THE BLOG

You Should Be Dancing

09/05/2012 08:51 am ET | Updated Nov 05, 2012

There are certain moments in your life that you remember forever.

This is one of mine: I'm pregnant and it's 1987. Dirty Dancing has just opened. I see it alone, during the day, at the Paris Theater in Manhattan. I'm unemployed, nauseous and my hormones are all over the place. From the moment I see Patrick Swayze teaching Jennifer Grey to dance, practicing the lift with Grey in the water, to the scene at the end of the movie when she flies off the stage into his arms, it practically gives me an orgasm. I dance out of the theater, I feel so alive, so ecstatic, the combination of Swayze's dancing, and beauty, and my hormones are almost too much to contain. I'm sure I saw it at least three more times before I gave birth to my daughter, Zoe. And probably a hundred times since.

Ten years earlier, in 1977, I was living in Los Angeles, working in television, and it was one of those LA winters when it never stopped raining. Ever. I was just about ready to kill myself. I'm from New York, where we have actual seasons and real weather that changes. So I went to see the movie everyone was talking about, totally depressed, and as soon as the music started to play and Travolta was seen strutting down that Brooklyn street, holding that can of paint, I was mesmerized. I fell in love, with John, with Brooklyn, with dancing, with the music. I bought the Saturday Night Fever soundtrack. I danced in my living room. One weekend, I went to the mall in Century City and the choreographer who'd supposedly taught Travolta to dance for the film was there giving a demonstration. He picked me out of the crowd to dance with! It was my big moment! I danced and I could follow and it was thrilling! I was no longer even remotely depressed.

As the Don Henley song says: "All she wants to do is dance."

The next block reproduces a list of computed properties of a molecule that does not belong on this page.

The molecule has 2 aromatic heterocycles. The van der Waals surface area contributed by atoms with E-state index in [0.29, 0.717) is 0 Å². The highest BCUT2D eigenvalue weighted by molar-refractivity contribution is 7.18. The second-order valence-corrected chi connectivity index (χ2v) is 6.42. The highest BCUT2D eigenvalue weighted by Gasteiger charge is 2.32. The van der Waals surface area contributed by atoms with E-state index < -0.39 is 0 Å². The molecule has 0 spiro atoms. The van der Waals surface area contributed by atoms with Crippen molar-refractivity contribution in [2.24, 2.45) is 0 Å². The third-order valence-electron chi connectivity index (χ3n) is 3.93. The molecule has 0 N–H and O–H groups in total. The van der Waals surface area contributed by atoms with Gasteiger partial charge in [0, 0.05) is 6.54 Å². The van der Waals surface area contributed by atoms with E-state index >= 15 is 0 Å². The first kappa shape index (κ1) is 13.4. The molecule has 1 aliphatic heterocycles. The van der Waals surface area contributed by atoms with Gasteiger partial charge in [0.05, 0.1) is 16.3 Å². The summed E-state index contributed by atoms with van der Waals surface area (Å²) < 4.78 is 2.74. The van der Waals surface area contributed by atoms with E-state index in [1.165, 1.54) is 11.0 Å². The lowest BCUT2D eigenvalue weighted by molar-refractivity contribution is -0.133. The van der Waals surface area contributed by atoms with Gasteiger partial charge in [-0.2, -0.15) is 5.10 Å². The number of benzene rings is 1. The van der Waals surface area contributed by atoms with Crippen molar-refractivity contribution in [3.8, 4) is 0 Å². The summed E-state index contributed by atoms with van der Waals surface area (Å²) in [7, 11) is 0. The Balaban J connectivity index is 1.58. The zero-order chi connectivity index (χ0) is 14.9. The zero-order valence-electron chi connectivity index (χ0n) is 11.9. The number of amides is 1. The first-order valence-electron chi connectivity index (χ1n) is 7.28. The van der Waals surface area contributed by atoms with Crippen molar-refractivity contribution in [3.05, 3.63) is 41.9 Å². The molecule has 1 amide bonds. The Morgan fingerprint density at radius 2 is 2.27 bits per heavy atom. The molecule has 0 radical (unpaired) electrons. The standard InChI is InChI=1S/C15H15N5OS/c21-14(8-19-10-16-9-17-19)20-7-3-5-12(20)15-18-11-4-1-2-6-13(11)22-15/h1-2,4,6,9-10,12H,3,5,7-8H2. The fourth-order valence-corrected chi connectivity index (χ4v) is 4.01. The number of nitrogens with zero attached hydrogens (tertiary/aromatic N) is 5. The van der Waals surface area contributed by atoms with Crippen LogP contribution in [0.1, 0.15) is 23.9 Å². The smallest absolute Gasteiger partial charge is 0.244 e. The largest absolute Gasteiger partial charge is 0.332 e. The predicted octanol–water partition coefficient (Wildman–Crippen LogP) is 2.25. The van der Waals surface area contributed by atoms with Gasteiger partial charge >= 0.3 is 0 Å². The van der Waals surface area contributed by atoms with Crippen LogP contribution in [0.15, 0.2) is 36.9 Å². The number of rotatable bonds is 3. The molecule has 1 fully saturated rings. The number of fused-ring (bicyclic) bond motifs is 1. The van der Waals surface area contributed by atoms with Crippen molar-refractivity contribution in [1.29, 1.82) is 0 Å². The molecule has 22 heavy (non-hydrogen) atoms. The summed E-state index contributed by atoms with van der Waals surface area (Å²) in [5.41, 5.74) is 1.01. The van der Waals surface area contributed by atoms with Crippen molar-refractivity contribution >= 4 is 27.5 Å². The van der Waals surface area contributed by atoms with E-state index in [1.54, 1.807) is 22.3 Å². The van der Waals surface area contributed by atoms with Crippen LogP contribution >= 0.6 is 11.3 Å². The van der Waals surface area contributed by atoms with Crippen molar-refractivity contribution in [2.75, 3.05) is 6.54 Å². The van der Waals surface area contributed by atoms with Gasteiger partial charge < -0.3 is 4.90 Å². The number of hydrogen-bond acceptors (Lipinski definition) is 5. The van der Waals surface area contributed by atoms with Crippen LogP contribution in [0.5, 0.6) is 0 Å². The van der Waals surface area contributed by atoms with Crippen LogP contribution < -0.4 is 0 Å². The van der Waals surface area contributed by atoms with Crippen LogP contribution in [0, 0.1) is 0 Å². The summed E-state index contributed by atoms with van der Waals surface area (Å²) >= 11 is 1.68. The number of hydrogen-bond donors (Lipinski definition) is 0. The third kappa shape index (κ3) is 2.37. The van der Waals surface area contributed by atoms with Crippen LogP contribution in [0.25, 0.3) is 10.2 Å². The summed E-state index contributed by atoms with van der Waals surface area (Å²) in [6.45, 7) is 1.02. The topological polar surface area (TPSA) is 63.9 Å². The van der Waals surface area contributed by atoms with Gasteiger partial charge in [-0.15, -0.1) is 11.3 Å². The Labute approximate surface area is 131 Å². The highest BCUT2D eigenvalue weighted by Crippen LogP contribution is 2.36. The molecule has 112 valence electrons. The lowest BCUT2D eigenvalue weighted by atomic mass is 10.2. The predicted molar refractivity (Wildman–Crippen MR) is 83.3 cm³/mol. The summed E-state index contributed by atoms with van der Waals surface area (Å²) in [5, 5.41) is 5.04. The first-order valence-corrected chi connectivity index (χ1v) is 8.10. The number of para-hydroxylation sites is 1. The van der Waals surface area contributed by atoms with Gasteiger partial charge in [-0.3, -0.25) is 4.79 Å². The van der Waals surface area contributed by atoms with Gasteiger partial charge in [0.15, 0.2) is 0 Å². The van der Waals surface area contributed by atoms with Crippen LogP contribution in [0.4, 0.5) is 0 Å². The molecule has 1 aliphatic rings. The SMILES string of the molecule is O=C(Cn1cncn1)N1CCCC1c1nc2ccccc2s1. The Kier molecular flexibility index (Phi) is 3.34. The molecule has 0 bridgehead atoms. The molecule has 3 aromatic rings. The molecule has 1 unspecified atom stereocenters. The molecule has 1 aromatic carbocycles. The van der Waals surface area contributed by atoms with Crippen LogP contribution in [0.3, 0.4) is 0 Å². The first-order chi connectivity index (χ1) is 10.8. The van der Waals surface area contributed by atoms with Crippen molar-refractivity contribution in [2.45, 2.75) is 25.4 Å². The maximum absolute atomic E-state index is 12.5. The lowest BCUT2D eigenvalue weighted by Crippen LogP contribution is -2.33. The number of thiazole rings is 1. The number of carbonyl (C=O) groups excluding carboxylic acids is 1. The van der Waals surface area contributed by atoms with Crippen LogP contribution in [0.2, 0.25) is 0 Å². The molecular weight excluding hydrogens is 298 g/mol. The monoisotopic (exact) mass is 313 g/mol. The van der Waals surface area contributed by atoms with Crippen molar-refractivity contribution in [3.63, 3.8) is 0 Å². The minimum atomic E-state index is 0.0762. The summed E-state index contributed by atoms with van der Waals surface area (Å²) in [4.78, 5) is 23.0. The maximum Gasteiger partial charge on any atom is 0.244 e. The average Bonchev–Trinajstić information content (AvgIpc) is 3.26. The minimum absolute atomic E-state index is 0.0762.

I started dancing when I was 5. First tap, then ballet, I was enthusiastic, but never fantastic. I loved Fred Astaire and Ginger Rogers movies, and I adored Gene Kelly. I studied jazz, modern, African dance, I was up for anything. I loved going to dances, concerts, any opportunity to dance and I was there. After college, I moved out to LA and focused on work and found other physical outlets, first running and then yoga. I loved the endorphin high running gave me, and I loved the discipline of yoga. I missed dancing, but somehow it got lost.

When I got married and had Zoe, we danced together when she was little. But then real life took over, raising a teenager, working, being a member of the sandwich generation, dealing with my parents' illnesses -- there was no thought of dancing, there was just survival, the couch, and television and books to escape into.

In 2009, after 23 years of marriage, my husband and I split up, my mother died and I went into a deep hole. It was a time of intense grief and I just had to work my way out of it, slowly.

And then, in the summer of 2010, I was invited to dance in a flash mob in Washington Square Park. I love flash mobs! As I learned the dance (we danced to Nina Simone's song "Feeling Good"), I began to feel... good. Really good. Alive. I enjoyed learning the dance, being part of something, connecting to the music. We danced in Washington Square Park in honor of Gay Pride Day, and we staged a mock lesbian wedding at the end of the dance. We were a motley crew, not one of those big professional flash mobs, but we all had fun.